12 November 2019

Three Little Women and One Big Spoiler

Frederick Niven wrote The Flying Years. I learned this as a teenager through a list of New Canadian Library titles printed in a copy of Philippe-Joseph Aubert de Gaspé's Canadians of Old.

The Flying Years was series title #102.

Frederick Niven... The Flying Years... I never saw mention of one without the other, and I never saw either in a bookstore.

For a long time, I thought Niven had written no other books, when in fact, he'd published more than thirty; from The Lost Cabin Mine (1908) to The Transplanted (1944), they span the better part of his life.

At some point last decade, I ordered a copy of The Flying Years, sight unseen, from an online bookseller – surely, it was the place to start in on things Niven – but when it arrived, it looked deathly dull. The publisher's assurance that its logo was a "SIGN OF A GOOD POPULAR NOVEL" did not sway, and I set it aside.

I continued to keep an eye out for Niven titles, but the only offerings I found were online. The Porcelain Lady sounded interesting. Who can't help but feel excitement in a title like Hands Up! One lone copy of Niven's 1927 novel Queer Fellows (US title: Wild Honey) was listed at £68 (with a further £11.21 in shipping), but I couldn't justify the expense.

So, imagine the thrill in finding a copy of The Three Marys (London: Collins, 1930) in an ill-lit, musty antique store not thirty kilometres from our home.

I paid $7.50!

There are so many things to like about this book. Let's beginning with it being a fifth impression. Who would've thought that Niven's readership was so large!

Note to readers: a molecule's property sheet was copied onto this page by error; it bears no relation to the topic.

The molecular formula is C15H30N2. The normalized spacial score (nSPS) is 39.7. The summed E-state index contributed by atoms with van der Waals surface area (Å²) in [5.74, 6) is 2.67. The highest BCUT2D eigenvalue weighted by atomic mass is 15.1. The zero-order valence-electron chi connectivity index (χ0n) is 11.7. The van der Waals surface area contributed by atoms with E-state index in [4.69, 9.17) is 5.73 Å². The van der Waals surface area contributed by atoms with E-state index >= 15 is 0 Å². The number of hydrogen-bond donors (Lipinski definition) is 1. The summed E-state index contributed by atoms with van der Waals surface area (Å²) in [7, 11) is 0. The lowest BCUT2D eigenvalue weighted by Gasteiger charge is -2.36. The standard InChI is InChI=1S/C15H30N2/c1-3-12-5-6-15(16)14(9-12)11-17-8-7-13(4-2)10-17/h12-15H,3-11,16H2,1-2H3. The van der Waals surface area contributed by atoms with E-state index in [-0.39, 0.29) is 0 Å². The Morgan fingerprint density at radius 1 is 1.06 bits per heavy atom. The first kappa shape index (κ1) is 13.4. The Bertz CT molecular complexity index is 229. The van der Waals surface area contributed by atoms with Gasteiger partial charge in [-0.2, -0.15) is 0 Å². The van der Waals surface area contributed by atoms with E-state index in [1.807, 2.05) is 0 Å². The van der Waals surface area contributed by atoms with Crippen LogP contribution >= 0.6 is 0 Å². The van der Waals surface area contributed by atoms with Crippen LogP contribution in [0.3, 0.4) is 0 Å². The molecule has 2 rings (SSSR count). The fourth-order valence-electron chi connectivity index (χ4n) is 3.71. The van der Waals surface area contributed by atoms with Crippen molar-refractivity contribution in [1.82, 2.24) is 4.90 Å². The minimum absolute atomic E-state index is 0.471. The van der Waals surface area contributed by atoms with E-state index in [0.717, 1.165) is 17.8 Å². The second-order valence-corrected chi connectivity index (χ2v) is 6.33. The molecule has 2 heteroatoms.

I like advert for Kolynos Dental Cream.

And if you lose the jacket, a second ad is stamped on the book itself.

I also like that the price intrudes on the spine and cover illustration.

And what of that illustration? Does the towering artist not intrigue? How about the petite women of increasing elegance?

Forget The Flying YearsThe Three Marys was the novel for me! A little research found that H.E. Bates liked The Three Marys, placing its author at "the front rank of contemporary story tellers." Writing in Everyman, Bates praised Niven's ability to create "real characters."

This past weekend, I sat down with The Three Marys. Not two minutes later, I put it aside, having read this:

And now I try to forget.

Should I have warned you? Chances are you'll never come across a copy.

I've never read a spoiler quite like the above. Can you blame me in sharing it?

So, I pick up my copy of The Flying Years and, after all this time, notice this on its cover:

Should I have been reading The Flying Years all along?

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  1. Another name to add to my list...

  2. "Work by Chilean-born Scots-Canadian novelist, Canada's favorite hobo writer."
    Now I'm really intrigued. Hobo writer?

    1. The novel begins with the protagonist as a young boy, standing aboard the "dank deck" of a steamer making its way from his Peruvian birthplace to his new home in Scotland.

      This is as far as I got before noticing the synopsis... and making the mistake of reading same.